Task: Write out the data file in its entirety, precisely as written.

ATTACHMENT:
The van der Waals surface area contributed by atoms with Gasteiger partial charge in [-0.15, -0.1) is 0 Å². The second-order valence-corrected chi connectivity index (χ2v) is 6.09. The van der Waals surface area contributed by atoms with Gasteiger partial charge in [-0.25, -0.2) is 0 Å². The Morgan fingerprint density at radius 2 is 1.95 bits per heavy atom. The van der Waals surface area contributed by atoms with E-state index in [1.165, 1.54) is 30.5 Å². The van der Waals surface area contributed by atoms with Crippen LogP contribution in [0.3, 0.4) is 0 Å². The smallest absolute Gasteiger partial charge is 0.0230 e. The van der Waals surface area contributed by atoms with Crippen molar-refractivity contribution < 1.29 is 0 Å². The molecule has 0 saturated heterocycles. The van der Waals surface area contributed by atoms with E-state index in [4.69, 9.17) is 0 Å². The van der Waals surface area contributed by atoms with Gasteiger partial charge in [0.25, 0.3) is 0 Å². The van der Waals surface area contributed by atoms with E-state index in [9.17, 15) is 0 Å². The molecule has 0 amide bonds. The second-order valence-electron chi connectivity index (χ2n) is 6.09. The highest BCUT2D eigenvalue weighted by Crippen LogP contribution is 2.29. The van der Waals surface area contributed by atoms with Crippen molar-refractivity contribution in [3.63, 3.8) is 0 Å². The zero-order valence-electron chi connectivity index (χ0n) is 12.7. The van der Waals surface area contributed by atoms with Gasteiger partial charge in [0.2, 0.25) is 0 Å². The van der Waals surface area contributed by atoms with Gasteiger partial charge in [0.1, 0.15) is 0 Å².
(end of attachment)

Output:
The van der Waals surface area contributed by atoms with Gasteiger partial charge in [-0.15, -0.1) is 0 Å². The second-order valence-corrected chi connectivity index (χ2v) is 6.09. The van der Waals surface area contributed by atoms with Gasteiger partial charge in [-0.25, -0.2) is 0 Å². The Morgan fingerprint density at radius 2 is 1.95 bits per heavy atom. The van der Waals surface area contributed by atoms with E-state index in [1.165, 1.54) is 30.5 Å². The van der Waals surface area contributed by atoms with Crippen LogP contribution in [0.3, 0.4) is 0 Å². The smallest absolute Gasteiger partial charge is 0.0230 e. The van der Waals surface area contributed by atoms with Crippen molar-refractivity contribution < 1.29 is 0 Å². The molecule has 0 saturated heterocycles. The van der Waals surface area contributed by atoms with E-state index in [4.69, 9.17) is 0 Å². The van der Waals surface area contributed by atoms with Gasteiger partial charge in [0.25, 0.3) is 0 Å². The van der Waals surface area contributed by atoms with E-state index in [9.17, 15) is 0 Å². The molecule has 0 amide bonds. The second-order valence-electron chi connectivity index (χ2n) is 6.09. The highest BCUT2D eigenvalue weighted by Crippen LogP contribution is 2.29. The van der Waals surface area contributed by atoms with Crippen molar-refractivity contribution in [3.63, 3.8) is 0 Å². The zero-order valence-electron chi connectivity index (χ0n) is 12.7. The van der Waals surface area contributed by atoms with Gasteiger partial charge in [0.2, 0.25) is 0 Å². The van der Waals surface area contributed by atoms with Gasteiger partial charge in [0.1, 0.15) is 0 Å².